HP Monday introduced its Adaptive Infrastructure portfolio, consisting of BladeSystem Matrix and the Matrix Orchestration Environment (MOE), which are designed to make it simpler and faster to deploy blade systems.
HP’s latest offering aims to simplify server blade deployments.
Deploying a blade is nowhere near as simple as deploying a new laptop. There must be all manner of hardware planning involving separate teams that handle the server, storage connection, network connection, virtualization environment and security.
The Matrix products borrow a concept familiar to object-oriented programmers; reuse. It lets an administrator define all of the settings needed for a blade, from its storage access to operating system and IP address, and save them as a template.
When new blades are deployed, the template can then be reused to deploy the blade with all of the settings, rather than bringing in all the teams again to wire up the blade. Templates can be used as-is or modified slightly to adjust for changes as needed.
In one instance, HP helped a test customer cut blade deployment from 33 days to two hours. “We’ve taken this complex choreography that takes many weeks and boil it down to something you can do with the push of a button,” Gary Thome, chief strategist for HP’s infrastructure and blades group told InternetNews.com.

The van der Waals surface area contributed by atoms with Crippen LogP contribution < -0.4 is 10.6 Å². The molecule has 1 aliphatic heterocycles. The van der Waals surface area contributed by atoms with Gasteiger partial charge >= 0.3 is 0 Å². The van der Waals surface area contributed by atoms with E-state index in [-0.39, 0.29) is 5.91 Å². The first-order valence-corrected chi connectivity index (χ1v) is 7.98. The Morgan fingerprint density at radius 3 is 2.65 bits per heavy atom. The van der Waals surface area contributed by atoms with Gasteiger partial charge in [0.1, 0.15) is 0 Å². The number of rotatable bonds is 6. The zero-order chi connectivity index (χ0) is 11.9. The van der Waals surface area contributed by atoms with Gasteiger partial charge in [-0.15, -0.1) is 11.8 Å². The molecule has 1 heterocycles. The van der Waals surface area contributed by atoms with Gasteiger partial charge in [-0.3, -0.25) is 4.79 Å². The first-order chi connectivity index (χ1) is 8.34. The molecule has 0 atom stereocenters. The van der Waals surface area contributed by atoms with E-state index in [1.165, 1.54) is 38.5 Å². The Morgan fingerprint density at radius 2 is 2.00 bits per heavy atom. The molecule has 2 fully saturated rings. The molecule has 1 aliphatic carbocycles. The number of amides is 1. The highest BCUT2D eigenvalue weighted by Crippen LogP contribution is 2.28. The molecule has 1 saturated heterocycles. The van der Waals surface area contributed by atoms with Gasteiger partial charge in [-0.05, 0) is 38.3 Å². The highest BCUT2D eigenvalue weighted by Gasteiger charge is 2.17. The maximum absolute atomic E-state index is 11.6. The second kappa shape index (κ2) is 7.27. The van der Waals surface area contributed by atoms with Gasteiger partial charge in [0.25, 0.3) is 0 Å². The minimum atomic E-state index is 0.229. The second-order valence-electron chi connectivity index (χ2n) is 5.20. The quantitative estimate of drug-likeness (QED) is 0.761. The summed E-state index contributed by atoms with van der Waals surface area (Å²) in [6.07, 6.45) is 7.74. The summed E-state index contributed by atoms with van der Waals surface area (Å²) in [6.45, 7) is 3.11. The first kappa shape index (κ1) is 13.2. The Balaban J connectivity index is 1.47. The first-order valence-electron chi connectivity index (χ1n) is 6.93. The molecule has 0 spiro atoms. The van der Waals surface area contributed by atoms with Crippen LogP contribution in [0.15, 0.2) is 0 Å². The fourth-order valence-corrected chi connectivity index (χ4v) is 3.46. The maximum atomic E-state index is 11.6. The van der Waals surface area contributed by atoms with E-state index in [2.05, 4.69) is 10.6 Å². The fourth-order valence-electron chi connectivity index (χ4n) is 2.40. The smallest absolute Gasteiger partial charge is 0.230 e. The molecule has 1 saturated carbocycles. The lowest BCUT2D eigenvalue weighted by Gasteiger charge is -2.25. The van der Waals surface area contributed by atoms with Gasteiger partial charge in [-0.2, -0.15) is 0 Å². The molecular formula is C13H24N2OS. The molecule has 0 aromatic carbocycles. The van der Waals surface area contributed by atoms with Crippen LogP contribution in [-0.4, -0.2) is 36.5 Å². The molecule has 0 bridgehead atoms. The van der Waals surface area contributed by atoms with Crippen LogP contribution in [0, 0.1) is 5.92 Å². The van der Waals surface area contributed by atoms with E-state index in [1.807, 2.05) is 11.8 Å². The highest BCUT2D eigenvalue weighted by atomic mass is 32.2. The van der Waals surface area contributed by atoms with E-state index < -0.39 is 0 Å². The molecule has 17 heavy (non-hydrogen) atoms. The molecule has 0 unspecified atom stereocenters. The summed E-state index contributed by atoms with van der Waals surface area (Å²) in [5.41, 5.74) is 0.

Of course, it is limited to HP’s BladeSystem hardware, but it can discover and support non-HP hardware, such as storage and networking equipment.
Matrix handles the creation of the templates, while MOE software provides a unified management interface to rapidly design, deploy and optimize the application infrastructure.
Matrix comes with HP’s new Virtual Connect 8Gb Fibre Channel and Flex-10 Ethernet modules, two network adapters designed to offer high speed connections without needing additional switches or cables to connect them. HP claims up to a 55 percent network equipment cost savings with the Virtual Connect Flex-10.
As part of the Matrix announcement, HP is offering new products to take excess storage capacity from any vendor, anywhere in the network, and turn it into a single pool of shared storage.
The new HP LeftHand P4000 SAN solutions handles load balancing and even deployment of storage, while the HP StorageWorks SB40c with P4000 Virtual SAN Appliance Software bundle is a shared storage solution that supports a virtualized blade server infrastructure.
HP is working with ISV partners to create deployment profiles to fit commonly-used applications, so theoretically, there could be templates for deploying MySQL databases or Oracle CRM software or business intelligence applications. HP has not disclosed which applications it will support but expects to announce them shortly.
Matrix is available through HP Factory Express, the company’s customization and integration service.
Article courtesy of InternetNews.com